"I golf a couple of time a week," he said. "My wife and I like to socialize. We go out, and we dance. And we are planning to take a cruise through the Panama Canal in next two or three months. Life has gotten back to pretty much exactly what it was."
Chen acknowledged that quality of life is difficult to measure because of its subjective nature. Nonetheless, he said the findings support the more widespread use of IMRT in radiation clinics throughout the country.
"There has been some reluctance to utilize it because it is expensive, resource intensive, and takes on average 10 to 12 hours to prepare a single patient's treatment," he said. "I think this is further evidence that our investment in developing newer technologies is really paying off."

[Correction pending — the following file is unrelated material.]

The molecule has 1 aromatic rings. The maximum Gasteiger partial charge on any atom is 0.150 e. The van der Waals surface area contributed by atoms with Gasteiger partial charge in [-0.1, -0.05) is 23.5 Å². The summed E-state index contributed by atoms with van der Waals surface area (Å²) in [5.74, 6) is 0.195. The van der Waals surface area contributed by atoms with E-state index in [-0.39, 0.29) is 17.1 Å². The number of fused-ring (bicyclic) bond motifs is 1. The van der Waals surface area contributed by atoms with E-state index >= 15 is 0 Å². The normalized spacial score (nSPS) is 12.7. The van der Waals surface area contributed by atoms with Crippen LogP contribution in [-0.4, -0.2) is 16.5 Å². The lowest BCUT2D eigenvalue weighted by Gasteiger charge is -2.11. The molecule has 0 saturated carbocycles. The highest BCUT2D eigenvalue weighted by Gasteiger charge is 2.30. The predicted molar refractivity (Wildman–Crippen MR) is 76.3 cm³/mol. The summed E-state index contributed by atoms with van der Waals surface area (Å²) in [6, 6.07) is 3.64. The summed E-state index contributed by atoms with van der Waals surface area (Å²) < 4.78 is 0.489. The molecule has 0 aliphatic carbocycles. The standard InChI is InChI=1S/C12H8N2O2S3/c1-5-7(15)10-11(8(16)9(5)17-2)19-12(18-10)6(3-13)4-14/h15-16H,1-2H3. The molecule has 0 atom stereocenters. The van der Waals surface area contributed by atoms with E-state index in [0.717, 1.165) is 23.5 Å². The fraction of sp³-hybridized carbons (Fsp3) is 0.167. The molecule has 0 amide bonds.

Chen, whose findings will be highlighted at a symposium press briefing on Friday, Jan. 27, received no outside funding for the research. Other investigators who collaborated on the study were Gregory Farwell, Quang Luu, Esther Vazquez, Derick Lau, and James Purdy, all from the UC Davis Cancer Center.